One thing The Sniper proves is that at least one of the Edson T. Hamills who eventually took over the series had actually done his homework; in my review of Motive For Murder, I mistakenly claimed that the still-unknown Hamill who wrote that one had devised an “alternate universe” in which Ryker’s wife and son were murdered by the mob. Well, it turns out this sad background was taken from this first novel; De Mille gradually informs us that part of the reason behind Ryker’s brutal behavior is that his wife and kid were strangled years ago by two Mafia hitmen (who themselves have disappeared, though Ryker and his fellow cops still search for them). This is something De Mille changed when Joe Ryker became Joe Keller; the latter not only didn’t have a son, but his wife was still alive, if separated from him.

Another thing I got wrong in my Motive For Murder review was the presence of muckracking TV reporter Creighton Straichey, who I assumed was original to that volume but who in fact appears in The Sniper and hounds Ryker and the rest of the police force. As in that later installment, Ryker succeeds in using Straichey in the course of his investigation, though without the harm to Straichey’s life the reporter endured in that later volume. At any rate it seems clear that series editor Peter McCurtin gave at least one of his “Hamill” ghostwriters this first installment to work off of; Len, who wrote his own Ryker novel, told me that he’d never read any of the De Mille originals. (And speaking of Len, McCurtin proves he was a savy editor by having Len ghostwrite a novel under De Mille’s name, as the two have very similar styles.)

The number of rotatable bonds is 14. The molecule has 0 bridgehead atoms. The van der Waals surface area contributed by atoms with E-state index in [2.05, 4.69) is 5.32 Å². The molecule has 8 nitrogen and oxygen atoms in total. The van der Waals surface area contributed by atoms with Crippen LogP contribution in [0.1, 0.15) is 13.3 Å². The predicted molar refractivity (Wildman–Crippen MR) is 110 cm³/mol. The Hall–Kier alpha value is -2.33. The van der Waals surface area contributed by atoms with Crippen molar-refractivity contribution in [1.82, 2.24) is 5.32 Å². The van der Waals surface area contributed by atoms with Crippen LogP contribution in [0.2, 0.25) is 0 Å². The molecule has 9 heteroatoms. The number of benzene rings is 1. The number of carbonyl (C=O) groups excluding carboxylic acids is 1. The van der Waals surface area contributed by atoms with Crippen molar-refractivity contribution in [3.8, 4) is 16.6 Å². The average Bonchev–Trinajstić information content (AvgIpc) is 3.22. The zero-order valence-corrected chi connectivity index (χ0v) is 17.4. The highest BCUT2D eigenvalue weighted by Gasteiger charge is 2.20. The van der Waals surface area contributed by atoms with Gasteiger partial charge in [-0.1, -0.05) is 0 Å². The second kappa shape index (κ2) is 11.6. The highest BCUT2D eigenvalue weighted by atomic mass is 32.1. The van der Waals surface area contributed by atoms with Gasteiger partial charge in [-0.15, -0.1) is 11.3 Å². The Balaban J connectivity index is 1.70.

We know from the first page that Homer Cyrus is the killer; we see him in action on the incomplete, elevated highway on the West Side as he snipes a gorgeous blonde passing beneath him in a red Jaguar. In death she crashes and causes a huge pile-up which results in several more dead and wounded; meanwhile Cyrus brains a bum with the butt of his M-14. Folks, I hated Homer Cyrus more than any of the other killers in this series, and relished the moment he’d get his just deserts. De Mille has him as a bumbling fool who goes about his killing with professional acumen instilled upon him in the ‘Nam jungles; eventually we’ll learn that he suffered a head injury there which affected his mind but not his coordination and skills. Also he appears to be targeting blondes due to an old pre-war flame as well as a hot nurse who frequently had sex with her patients to cheer them up(!).

Ryker and Hayes (whom Ryker actually treats fairly well and even considers a friend!!) do solid police work to root out the killer; again, this isn’t a Dirty Harry-esque book at all. This mostly hinges around Cyrus’s Starlight scope, which is still top secret. Here De Mille works in a customary ‘70s conspiracy vibe with the presence of a shady FBI agent who comes onto the case, more concerned about the stolen Army inventory than the dead bodies piling up. Captain Peterson, who I don’t believe appears in other volumes, I can’t recall, ends up making “a deal with the devil,” as Ryker puts it, comprimising the integrity of the NYPD to placate government politics. Ryker and Peterson hate one another, by the way; whereas ensuing volumes have Ryker more so butting heads with Lt. Fiscetti, here Fiscetti is sort of friends with Ryker, at least carrying on a civil relationship with him, and it’s Captain Peterson who has it in for our hero.